Nick Cohen

Meet the ‘out’ campaign’s secret weapon: Jeremy Corbyn

Europe has opened up an unbridgeable chasm in the Conservative party. Labour remains, near as dammit, united. On the EU referendum, an opposition accustomed to defeat has a rare chance of victory. Yet when Jeremy Corbyn makes the case for staying in he speaks without conviction. Like a man called into work on his day

Whatever happened to ‘Snog first, talk later’?

Sometimes I sit my nieces down and treat them to tales of dating in the dark ages, before iPhones arrived to save teenkind. Poor nieces. Though they scuff their Uggs on the carpet and stare longingly at the door, I carry on. When I was your age, I say, we had no access to boys.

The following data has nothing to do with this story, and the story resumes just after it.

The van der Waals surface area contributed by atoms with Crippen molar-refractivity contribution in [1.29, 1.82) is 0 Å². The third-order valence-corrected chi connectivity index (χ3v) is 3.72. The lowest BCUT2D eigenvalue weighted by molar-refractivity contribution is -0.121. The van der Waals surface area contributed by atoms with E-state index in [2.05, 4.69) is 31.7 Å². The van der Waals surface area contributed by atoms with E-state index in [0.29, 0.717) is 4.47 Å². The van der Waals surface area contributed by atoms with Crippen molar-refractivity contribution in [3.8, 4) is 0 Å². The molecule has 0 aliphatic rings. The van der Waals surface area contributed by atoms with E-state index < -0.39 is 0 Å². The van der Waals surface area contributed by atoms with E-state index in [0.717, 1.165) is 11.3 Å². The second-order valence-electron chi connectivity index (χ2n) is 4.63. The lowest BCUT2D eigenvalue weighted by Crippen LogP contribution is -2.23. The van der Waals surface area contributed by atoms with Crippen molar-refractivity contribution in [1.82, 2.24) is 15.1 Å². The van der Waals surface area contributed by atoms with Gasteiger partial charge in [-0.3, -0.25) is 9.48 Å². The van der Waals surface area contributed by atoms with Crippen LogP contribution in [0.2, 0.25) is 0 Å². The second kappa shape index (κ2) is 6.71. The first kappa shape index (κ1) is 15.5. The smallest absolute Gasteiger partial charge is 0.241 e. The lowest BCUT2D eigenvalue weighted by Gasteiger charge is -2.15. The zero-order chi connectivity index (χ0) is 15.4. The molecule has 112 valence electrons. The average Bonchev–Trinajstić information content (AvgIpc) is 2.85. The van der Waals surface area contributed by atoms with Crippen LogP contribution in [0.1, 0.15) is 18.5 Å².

What was this bed-blocker doing on my ward?

There’s some journalistic research you’d really never do by choice. Spending four days in an NHS hospital with a life-threatening pulmonary embolism, for example. Unfortunately it was out of my hands. I fell off a horse, one thing led to another, and suddenly there I was, lying in what I imagine is a reasonably typical

The Spectator's Notes

The Spectator’s notes | 25 February 2016

One of the oddest features of the cabinet majority for staying in the EU is that almost no one in it admits to being a Europhile. How is it, then, that the very last-century ideas of Edward Heath, Ken Clarke, Michael Heseltine and Chris Patten can still exercise so much power over those who have

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